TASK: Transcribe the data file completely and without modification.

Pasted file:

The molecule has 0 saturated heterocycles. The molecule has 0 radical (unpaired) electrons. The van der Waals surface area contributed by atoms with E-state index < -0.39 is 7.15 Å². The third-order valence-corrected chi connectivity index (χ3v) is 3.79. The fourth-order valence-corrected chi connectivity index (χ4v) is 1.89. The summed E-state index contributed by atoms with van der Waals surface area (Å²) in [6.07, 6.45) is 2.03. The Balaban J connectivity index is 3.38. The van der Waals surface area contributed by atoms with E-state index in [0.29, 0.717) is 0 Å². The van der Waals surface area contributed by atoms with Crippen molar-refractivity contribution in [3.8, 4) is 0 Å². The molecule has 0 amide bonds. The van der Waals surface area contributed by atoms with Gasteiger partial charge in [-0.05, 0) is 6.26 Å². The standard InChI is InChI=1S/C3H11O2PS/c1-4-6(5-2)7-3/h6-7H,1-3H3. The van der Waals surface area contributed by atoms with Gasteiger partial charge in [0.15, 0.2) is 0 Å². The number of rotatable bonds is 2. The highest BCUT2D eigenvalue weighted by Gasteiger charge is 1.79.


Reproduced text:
The molecule has 0 saturated heterocycles. The molecule has 0 radical (unpaired) electrons. The van der Waals surface area contributed by atoms with E-state index < -0.39 is 7.15 Å². The third-order valence-corrected chi connectivity index (χ3v) is 3.79. The fourth-order valence-corrected chi connectivity index (χ4v) is 1.89. The summed E-state index contributed by atoms with van der Waals surface area (Å²) in [6.07, 6.45) is 2.03. The Balaban J connectivity index is 3.38. The van der Waals surface area contributed by atoms with E-state index in [0.29, 0.717) is 0 Å². The van der Waals surface area contributed by atoms with Crippen molar-refractivity contribution in [3.8, 4) is 0 Å². The molecule has 0 amide bonds. The van der Waals surface area contributed by atoms with Gasteiger partial charge in [-0.05, 0) is 6.26 Å². The standard InChI is InChI=1S/C3H11O2PS/c1-4-6(5-2)7-3/h6-7H,1-3H3. The van der Waals surface area contributed by atoms with Gasteiger partial charge in [0.15, 0.2) is 0 Å². The number of rotatable bonds is 2. The highest BCUT2D eigenvalue weighted by Gasteiger charge is 1.79.